• Kristen

    Ugh! I ran in NYC last night too and was hoping as it got darker it would get cooler. Definitely not the case…

    To answer the question – I think I may be one of the only long distance runners I know who does not wear a watch or a garmin! Maybe because its my only time away from electronics?? who knows. Hopefully this weekend will cool down!

  • Jess

    Um, I run with a walkman. Not kidding. Apparently I am the last runner on the earth to not own an ipod. I think I’m the last person actually.

  • Laura

    I love my Garmin! I am not a numbers-obsessed person by any means, but it makes me feel better to have it on my wrist. Is this your first time using a GPS-enabled watch?! I don’t know why, but that shocks me!
    I leave my Garmin on the windowsill to find a satellite before setting out for a run. When I do this, it takes literally 30 seconds to connect! I think that’s because of the location of my apt. When I’m in other places, I turn it on and put it down somewhere while I stretch. Always works!
    Those cupcakes look delish!

  • I hear you on the heat my friend. Nothing sucks the fun out of running more than a wicked hot day. I have a Garmin 305, which I LOVE but I’m so jealous of how small yours is!

  • I have a Garmin 405 and I love it. Yes, it’s a beast, but that just makes me feel that much more badass! 🙂 Sometimes it does take some time to find satelites, but it gives me time to stretch — something I blow off too much. Or, I set up my workout before heading for the door so that by the time I’m ready to go, my Garmin is ready and waiting.

  • I just ran my first run with a Garmin today. Borrowing a friends 305. It is so bulky, but does feel kinda badass. It took a while to find satellite and lost it once.

    I needed to read your post about hating running, because today it was so hot that I wanted to find a new hobby! I just need cooler weather.

  • alex

    hey! with the garmin if you are trying to get a faster satellite signal, try not wearing it while you are aquiring a signal and place it near a window. for some reason if you are wearing if while looking for a signal it goes WAYYY slower. aka- do not be standing on a start line of a race trying to get signal bc that is not a fun experience! good luck! sometimes the tough run posts can be encouraging, thanks for being honest!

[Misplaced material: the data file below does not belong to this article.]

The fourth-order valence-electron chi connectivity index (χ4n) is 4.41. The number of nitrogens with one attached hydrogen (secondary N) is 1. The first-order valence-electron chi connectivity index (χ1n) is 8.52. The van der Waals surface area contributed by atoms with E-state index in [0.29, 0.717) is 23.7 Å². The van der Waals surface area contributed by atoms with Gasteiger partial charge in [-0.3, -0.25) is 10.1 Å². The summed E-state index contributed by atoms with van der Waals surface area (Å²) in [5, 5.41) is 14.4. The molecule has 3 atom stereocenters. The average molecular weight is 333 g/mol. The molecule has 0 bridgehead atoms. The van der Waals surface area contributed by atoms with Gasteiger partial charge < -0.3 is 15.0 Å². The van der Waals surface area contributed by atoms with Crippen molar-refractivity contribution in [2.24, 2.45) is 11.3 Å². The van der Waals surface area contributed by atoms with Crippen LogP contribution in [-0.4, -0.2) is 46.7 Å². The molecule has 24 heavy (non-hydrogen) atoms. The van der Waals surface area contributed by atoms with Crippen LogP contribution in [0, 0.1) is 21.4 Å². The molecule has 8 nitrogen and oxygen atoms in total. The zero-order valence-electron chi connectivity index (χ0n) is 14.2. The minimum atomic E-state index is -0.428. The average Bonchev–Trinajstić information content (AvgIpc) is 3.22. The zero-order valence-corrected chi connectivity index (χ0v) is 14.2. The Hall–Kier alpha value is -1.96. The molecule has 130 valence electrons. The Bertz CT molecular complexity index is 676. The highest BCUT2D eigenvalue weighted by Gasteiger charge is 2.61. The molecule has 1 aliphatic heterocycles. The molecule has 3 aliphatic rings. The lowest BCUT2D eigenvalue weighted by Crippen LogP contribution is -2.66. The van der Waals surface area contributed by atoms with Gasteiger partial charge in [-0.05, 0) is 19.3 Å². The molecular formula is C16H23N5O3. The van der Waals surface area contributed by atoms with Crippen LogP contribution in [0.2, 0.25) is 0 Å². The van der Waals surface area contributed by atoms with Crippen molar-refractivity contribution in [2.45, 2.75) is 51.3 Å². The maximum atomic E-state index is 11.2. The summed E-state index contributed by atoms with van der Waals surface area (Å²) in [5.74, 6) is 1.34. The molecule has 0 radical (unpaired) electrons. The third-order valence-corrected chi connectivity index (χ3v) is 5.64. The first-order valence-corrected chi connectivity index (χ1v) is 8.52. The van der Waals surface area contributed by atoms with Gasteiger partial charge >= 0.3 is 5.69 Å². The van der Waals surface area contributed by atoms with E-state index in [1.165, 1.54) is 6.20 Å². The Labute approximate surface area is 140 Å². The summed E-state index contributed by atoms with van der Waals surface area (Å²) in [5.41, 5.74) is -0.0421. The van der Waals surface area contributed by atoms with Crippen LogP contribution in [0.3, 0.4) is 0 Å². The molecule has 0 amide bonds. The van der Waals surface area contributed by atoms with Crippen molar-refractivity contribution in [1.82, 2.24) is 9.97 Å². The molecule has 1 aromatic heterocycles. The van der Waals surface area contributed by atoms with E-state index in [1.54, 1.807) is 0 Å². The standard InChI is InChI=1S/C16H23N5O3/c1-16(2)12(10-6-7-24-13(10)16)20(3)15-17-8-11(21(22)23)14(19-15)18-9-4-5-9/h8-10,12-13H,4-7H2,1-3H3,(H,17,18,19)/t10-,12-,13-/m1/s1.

• That’s awesome that you stuck it out-just think that you’ll never see that kind of weather at 7-8pm again for a loooong time! Unless you plan on running in Arizona next week…what are your running plans during your road trip?

    I’ve never owned a garmin nor have I owned any flavor of an mp3 player! (So Jess and Kristen, you’re not the only ones!)

  • I have the Garmin 405 and LOVE it!! The satiellites don’t take very long. The best way to get them is where there aren’t any trees or tall buildings (I can image that being dificult in NY). Enjoy! P.S…the minis look so good!!

  • Alisha

    hey! Just read your post about the Garmin. I use mine all the time for running and biking. I have one as well-not sure of the number but here is what I have determined. Stick it outside and lay it on the ground in an open space while you are finishing getting ready (putting on shoes, socks, ect.) It should find the satelite and you should be good to go!

  • I have a Nike+ and I love it- it does need to be callibrated as I am short so have a shorter than average stride length, but it is good enough for me- I am not bothered if stats are not 100% accurate.
    Your next run will be better, you did well to run that far in the heat!
    🙂

  • I have happily used a Polar 200Sd (with foot pod) for 2 years and just splurged on the Polar RS800CX (as a gift to myself for PR’ing in San Francisco with a torn calf). Once calibrated the foot pod based watches are really accurate and great for checking your pace mid-run. The RS800CX is every geek runners dream … continuous recording/charting of Heart Rate, Stride Length, Cadence, Altitude + plus the option to buy more toys – GPS,Bike Sensor etc.